What are we really trying to teach, anyway? Language learning objectives are important, of course, but few teachers of children would consider themselves ‘only’ language teachers. (Other roles that come to mind are first aider, referee, cheerleader, counsellor, subject specialist, confidence coach, ICT expert… and I’m sure you can think of many more.) There’s a lot to learn before students leave primary education. The materials we develop for teaching English can help work on a diverse range of other aspects of education, citizenship and well-being.
- Where appropriate, we should include material that promotes thinking about social values including self-awareness and self-management, interpersonal skills, empathy, tolerance, hygiene and environmental awareness. (More on that from me here: http://wp.me/p8cLqo-D and there’s also an interesting piece on teaching empathy here: https://www.edutopia.org/blog/8-pathways-empathy-in-action-marilyn-price-mitchell?utm_source=twitter&utm_medium=socialflow)
- Cross-curricular topics allow us to engage learners who may, for example, love maths or be passionate about space exploration but hate learning English.
- Songs and movement break up a lesson and make learning memorable. I mean, who among us hasn’t had a song from an ELT course book stuck in their head for days on end? We can use that to our advantage!
- Evidence shows that personalising topics makes learners of all ages more motivated (See research by Zoltán Dörnyei https://www.zoltandornyei.co.uk) so we should give students the chance to make a topic real for them, by inviting them to share information about their lives, their opinions and their favourite things. We need to build in opportunities for self-expression like this.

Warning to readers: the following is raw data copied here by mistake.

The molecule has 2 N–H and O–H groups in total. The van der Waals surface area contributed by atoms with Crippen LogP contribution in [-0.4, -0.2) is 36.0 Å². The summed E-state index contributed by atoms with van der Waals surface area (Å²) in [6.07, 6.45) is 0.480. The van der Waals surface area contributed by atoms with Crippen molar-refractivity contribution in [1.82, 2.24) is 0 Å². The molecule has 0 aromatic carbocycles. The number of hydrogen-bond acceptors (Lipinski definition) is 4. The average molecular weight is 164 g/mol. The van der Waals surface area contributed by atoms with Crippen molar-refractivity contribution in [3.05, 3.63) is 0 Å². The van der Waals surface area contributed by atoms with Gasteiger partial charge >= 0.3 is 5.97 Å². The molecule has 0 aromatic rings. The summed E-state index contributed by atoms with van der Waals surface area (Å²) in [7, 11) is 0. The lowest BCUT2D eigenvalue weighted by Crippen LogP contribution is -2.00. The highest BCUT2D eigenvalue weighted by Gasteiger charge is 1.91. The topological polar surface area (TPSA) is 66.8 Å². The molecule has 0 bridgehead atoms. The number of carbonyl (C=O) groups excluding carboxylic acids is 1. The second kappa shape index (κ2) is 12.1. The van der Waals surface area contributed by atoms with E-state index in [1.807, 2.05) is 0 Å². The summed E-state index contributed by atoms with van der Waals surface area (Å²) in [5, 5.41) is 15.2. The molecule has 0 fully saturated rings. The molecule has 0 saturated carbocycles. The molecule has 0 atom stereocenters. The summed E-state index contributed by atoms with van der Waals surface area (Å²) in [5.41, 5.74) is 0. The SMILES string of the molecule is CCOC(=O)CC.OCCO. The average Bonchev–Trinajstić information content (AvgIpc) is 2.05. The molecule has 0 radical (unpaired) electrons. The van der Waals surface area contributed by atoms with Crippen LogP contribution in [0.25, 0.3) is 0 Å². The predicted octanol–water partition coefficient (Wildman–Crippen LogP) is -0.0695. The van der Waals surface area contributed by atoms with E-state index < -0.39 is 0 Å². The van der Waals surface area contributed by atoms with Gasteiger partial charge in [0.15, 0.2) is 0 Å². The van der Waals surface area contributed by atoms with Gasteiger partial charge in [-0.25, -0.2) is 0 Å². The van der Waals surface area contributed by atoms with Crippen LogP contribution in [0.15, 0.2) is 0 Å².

5. Think about the LAYOUT and ARTWORK of materials
The old adage ‘Don’t judge a book by its cover’ is, in my view, completely unrealistic. We subconsciously judge all the time, and material which is unattractive or badly designed can not only be off-putting but also detrimental to the learning experience.
Ask yourself …
- Is there sufficient room for children to write their answers?
- Is the font big enough for children to read easily? Is it a suitable choice of font?
- Is there lots of white space or is the page cluttered?
- Is artwork included in order to support understanding and assist decoding or is merely decorative?
- Does artwork promote gender equality?
- Does artwork reflect a picture of racial and ethnic diversity?
- Is the artwork colourful, attractive and age-appropriate?
- Do you have permission to use all the images, or are they free for use under a creative commons license?
I hope you and your classes thoroughly enjoy the materials you develop. We’d love to hear from you in the comments – perhaps you’ve ideas to share about other criteria for creating successful materials or lessons you’ve learnt while developing them.
Emily is a freelance ELT writer, editor and publishing consultant, specialising in young learners. Having been an ELT teacher at the Bell School and International House in Spain, she worked in the ELT department at Cambridge University Press for a decade, including four years as Publisher for Primary. She now divides her time between editorial and writing work. You can find her on twitter @eahird and on her blog: